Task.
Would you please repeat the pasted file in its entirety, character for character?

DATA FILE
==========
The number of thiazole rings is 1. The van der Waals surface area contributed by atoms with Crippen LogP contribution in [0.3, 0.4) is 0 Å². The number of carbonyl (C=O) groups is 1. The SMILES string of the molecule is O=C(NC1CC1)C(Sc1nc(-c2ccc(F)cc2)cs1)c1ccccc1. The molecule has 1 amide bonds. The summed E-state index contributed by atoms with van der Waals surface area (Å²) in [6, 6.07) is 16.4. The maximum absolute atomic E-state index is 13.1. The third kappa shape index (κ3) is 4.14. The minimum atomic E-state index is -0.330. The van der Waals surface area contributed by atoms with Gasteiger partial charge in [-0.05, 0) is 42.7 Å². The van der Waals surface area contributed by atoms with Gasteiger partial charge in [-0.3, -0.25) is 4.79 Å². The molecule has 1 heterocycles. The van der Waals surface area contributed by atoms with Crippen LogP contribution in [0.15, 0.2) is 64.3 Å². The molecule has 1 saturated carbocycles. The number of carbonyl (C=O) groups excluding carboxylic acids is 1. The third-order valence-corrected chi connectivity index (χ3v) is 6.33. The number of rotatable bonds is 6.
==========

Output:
The number of thiazole rings is 1. The van der Waals surface area contributed by atoms with Crippen LogP contribution in [0.3, 0.4) is 0 Å². The number of carbonyl (C=O) groups is 1. The SMILES string of the molecule is O=C(NC1CC1)C(Sc1nc(-c2ccc(F)cc2)cs1)c1ccccc1. The molecule has 1 amide bonds. The summed E-state index contributed by atoms with van der Waals surface area (Å²) in [6, 6.07) is 16.4. The maximum absolute atomic E-state index is 13.1. The third kappa shape index (κ3) is 4.14. The minimum atomic E-state index is -0.330. The van der Waals surface area contributed by atoms with Gasteiger partial charge in [-0.05, 0) is 42.7 Å². The van der Waals surface area contributed by atoms with Gasteiger partial charge in [-0.3, -0.25) is 4.79 Å². The molecule has 1 heterocycles. The van der Waals surface area contributed by atoms with Crippen LogP contribution in [0.15, 0.2) is 64.3 Å². The molecule has 1 saturated carbocycles. The number of carbonyl (C=O) groups excluding carboxylic acids is 1. The third-order valence-corrected chi connectivity index (χ3v) is 6.33. The number of rotatable bonds is 6.